Twenty years ago, London was a different city in nearly every way. I could hail a black cab on Haverstock Hill, in Hampstead, not all that far from the tiny garret without central heat or a lavatory on Primrose Gardens where I lived, and have it take me all the way through Hyde Park, past Chelsea, and then out beyond World's End for less than a pound – and still have enough change left over at the end to tip the driver.
The trip itself took almost no time at all. Traffic was always light in the city back then, for one very simple reason: Virtually no one in London owned a car. At least no one that I knew, despite the fact that they cost so little used (at the going rate of $2.20 to the pound back then, an old blue Bedford van could be had for around 120 bucks).
Even had I wanted to drive on the wrong side of the road, I could never have afforded anything quite that grand. As the associate editor of the London bureau of Rolling Stone, located up the stairs at 28 Newman Street, in the West End, I earned the princely sum of fifteen pounds a week. Five quid a week went for rent. I spent as much again for food. The rest I banked in order to have something set aside for a rainy day. It rained every single day while I lived in London. Every single bloody day.
On a daily basis, there were only four of us in the tiny two-room office on Newman Street, each one as much a friend and a family member to the other as a fellow worker. Andrew Bailey was the editor. On ads, Brian Cookman of Bronx Cheer, a pub band that was either ten years ahead or ten years behind the times. On phones, Fiona Bower, who had been raised to be a lady but could, when the occasion demanded, curse like a stevedore on the docks in Woolwich.
Chris Hodenfield was there playing the part of the boy reporter as only Jimmy Olsen had ever done before. Ray Coleman dropped in only when the mood struck him and he could find a spare moment to take care of all those things that no one else could do.
Late indeed though it may have been for flower power in the U.S. of A. – what with Janis Joplin and Jimi Hendrix and then Jim Morrison dying off in fairly rapid succession and the National Guard shooting white middle-class kids on the campus at Kent State for no good reason other than they just happened to be there protesting the war – in London to some degree the hippie thing still held sway. By 1971, the operative concept over there had become that of "the underground," reflecting what was going on in America but in a very English way.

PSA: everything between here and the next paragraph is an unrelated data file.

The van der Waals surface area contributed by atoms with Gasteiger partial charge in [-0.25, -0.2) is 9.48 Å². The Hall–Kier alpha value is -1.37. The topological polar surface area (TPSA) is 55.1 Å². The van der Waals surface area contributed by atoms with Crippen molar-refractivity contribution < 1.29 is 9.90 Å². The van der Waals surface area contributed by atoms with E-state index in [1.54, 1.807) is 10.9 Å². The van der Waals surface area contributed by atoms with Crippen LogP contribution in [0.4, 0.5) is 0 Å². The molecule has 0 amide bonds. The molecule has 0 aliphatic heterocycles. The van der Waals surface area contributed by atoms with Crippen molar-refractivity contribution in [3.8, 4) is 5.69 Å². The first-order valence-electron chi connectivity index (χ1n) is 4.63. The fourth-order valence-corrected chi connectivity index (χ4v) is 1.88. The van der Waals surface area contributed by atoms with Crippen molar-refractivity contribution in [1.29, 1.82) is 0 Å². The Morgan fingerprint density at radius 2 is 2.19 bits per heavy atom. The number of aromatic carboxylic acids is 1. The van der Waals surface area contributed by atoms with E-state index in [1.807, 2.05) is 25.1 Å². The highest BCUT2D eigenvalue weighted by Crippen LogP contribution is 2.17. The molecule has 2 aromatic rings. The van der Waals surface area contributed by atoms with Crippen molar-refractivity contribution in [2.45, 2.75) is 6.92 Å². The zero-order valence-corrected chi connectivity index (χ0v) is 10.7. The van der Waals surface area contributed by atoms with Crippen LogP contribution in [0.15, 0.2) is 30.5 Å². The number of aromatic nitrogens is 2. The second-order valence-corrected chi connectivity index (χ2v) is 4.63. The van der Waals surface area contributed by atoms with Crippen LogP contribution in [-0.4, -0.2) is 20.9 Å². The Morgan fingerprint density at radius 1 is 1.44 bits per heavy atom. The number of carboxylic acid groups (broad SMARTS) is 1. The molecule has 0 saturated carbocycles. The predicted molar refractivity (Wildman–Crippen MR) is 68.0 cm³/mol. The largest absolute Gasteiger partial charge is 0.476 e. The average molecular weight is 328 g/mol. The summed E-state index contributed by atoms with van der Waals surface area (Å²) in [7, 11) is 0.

It was before any American show ever became a regular favorite on English telly. There was no MTV. Telephone connections to the United States were so bad as to make airmail the most effective means of communication. Yet on a regular basis, rock & roll bands kept departing from Heathrow in order to seek their fame and fortune on tour in the U.S.A. Like some kind of weird lend-lease program in reverse.
No band ever had done this with more success than the Rolling Stones. Having caught the buzz about the coming tour, Andrew Bailey arranged for us to have lunch with Jo Bergman, then nominally in charge of the Stones' London office, located at 46A Maddox Street, in the West End.
At lunch that day, we all drank a good deal of very good wine. Boldly, I told Jo, a lady who pioneered the concept of big hair on both sides of the Atlantic, that all I wanted to do on this particular tour was "just kind of hang out, man, and see what happens." God only knows why she bought it. It was a far more innocent time in the world and in the business as well. In London, credentials were easier to come by, tending to be entirely personal rather than professional. That I wanted to try to do something a little different was good enough for Jo. Giggling as no one else ever could, she said yes, and I began an association with the Stones that over the next two years took me from London to Los Angeles and through North America with them on their 1972 tour.
For me, the English tour began as I walked behind Charlie Watts down a platform at King's Cross Station, in north-central London, in order to board the train to the first show. Charlie's father, then still alive, worked for British Rail. He either just happened to be on duty in the station that day or had come especially to see Charlie off. I know he was in uniform. I may be wrong, but I believe he was also carrying some sort of brakeman's lantern in his hand. Casually, as only the British ever could, father and son said hello and then goodbye, wishing each other the best as Charlie stepped on the train. The train pulled out. We were off.
All the way to Newcastle, I sat in a first-class compartment with people who belonged on the tour. People who had real jobs and crushing responsibilities. None of them had the faintest idea who I was. No one even bothered to ask. I was there? There had to be a reason. Soon enough, my specific function would be revealed. If not, well then, that was all right, too.
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